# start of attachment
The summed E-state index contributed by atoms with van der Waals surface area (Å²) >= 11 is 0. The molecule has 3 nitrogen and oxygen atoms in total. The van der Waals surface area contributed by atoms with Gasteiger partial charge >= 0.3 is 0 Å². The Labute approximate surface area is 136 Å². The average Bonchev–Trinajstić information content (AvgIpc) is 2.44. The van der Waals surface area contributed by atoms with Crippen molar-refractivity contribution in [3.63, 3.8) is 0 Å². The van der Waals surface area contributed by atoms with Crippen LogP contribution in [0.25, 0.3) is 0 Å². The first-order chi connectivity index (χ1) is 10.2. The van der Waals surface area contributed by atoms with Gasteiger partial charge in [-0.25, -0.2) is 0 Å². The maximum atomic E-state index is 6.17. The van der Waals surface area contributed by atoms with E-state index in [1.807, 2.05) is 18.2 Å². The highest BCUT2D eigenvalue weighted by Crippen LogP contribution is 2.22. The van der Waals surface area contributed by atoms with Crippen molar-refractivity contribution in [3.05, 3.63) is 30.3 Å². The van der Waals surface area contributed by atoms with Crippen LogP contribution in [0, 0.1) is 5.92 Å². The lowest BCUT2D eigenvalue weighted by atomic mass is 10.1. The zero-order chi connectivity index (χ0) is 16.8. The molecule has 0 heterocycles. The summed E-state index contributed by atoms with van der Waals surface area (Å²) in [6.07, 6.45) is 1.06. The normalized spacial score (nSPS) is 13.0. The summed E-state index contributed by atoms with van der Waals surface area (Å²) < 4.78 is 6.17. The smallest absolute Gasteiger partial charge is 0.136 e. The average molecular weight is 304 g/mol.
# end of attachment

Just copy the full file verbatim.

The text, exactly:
The summed E-state index contributed by atoms with van der Waals surface area (Å²) >= 11 is 0. The molecule has 3 nitrogen and oxygen atoms in total. The van der Waals surface area contributed by atoms with Gasteiger partial charge >= 0.3 is 0 Å². The Labute approximate surface area is 136 Å². The average Bonchev–Trinajstić information content (AvgIpc) is 2.44. The van der Waals surface area contributed by atoms with Crippen molar-refractivity contribution in [3.63, 3.8) is 0 Å². The van der Waals surface area contributed by atoms with Crippen LogP contribution in [0.25, 0.3) is 0 Å². The first-order chi connectivity index (χ1) is 10.2. The van der Waals surface area contributed by atoms with Gasteiger partial charge in [-0.25, -0.2) is 0 Å². The maximum atomic E-state index is 6.17. The van der Waals surface area contributed by atoms with E-state index in [1.807, 2.05) is 18.2 Å². The highest BCUT2D eigenvalue weighted by Crippen LogP contribution is 2.22. The van der Waals surface area contributed by atoms with Crippen molar-refractivity contribution in [3.05, 3.63) is 30.3 Å². The van der Waals surface area contributed by atoms with Crippen LogP contribution in [0, 0.1) is 5.92 Å². The lowest BCUT2D eigenvalue weighted by atomic mass is 10.1. The zero-order chi connectivity index (χ0) is 16.8. The molecule has 0 heterocycles. The summed E-state index contributed by atoms with van der Waals surface area (Å²) in [6.07, 6.45) is 1.06. The normalized spacial score (nSPS) is 13.0. The summed E-state index contributed by atoms with van der Waals surface area (Å²) < 4.78 is 6.17. The smallest absolute Gasteiger partial charge is 0.136 e. The average molecular weight is 304 g/mol.